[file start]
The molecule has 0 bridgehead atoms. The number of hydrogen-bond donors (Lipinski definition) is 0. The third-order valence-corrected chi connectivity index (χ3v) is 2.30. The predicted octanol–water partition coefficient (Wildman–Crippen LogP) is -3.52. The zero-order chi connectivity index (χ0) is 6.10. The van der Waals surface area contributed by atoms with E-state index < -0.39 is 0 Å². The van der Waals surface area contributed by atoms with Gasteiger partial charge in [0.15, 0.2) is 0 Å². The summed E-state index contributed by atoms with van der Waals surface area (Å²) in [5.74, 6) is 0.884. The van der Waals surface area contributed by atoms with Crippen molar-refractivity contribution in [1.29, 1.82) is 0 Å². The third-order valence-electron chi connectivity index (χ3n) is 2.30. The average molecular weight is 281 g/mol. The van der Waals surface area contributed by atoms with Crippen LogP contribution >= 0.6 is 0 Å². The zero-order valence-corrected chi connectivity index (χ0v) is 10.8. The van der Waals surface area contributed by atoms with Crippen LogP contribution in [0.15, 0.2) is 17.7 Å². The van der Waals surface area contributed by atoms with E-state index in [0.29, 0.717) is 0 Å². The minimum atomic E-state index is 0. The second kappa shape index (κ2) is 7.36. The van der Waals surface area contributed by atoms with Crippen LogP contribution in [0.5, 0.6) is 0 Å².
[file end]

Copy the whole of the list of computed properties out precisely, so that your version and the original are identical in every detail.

The molecule has 0 bridgehead atoms. The number of hydrogen-bond donors (Lipinski definition) is 0. The third-order valence-corrected chi connectivity index (χ3v) is 2.30. The predicted octanol–water partition coefficient (Wildman–Crippen LogP) is -3.52. The zero-order chi connectivity index (χ0) is 6.10. The van der Waals surface area contributed by atoms with E-state index < -0.39 is 0 Å². The van der Waals surface area contributed by atoms with Gasteiger partial charge in [0.15, 0.2) is 0 Å². The summed E-state index contributed by atoms with van der Waals surface area (Å²) in [5.74, 6) is 0.884. The van der Waals surface area contributed by atoms with Crippen molar-refractivity contribution in [1.29, 1.82) is 0 Å². The third-order valence-electron chi connectivity index (χ3n) is 2.30. The average molecular weight is 281 g/mol. The van der Waals surface area contributed by atoms with Crippen LogP contribution >= 0.6 is 0 Å². The zero-order valence-corrected chi connectivity index (χ0v) is 10.8. The van der Waals surface area contributed by atoms with Crippen LogP contribution in [0.15, 0.2) is 17.7 Å². The van der Waals surface area contributed by atoms with E-state index in [0.29, 0.717) is 0 Å². The minimum atomic E-state index is 0. The second kappa shape index (κ2) is 7.36. The van der Waals surface area contributed by atoms with Crippen LogP contribution in [0.5, 0.6) is 0 Å².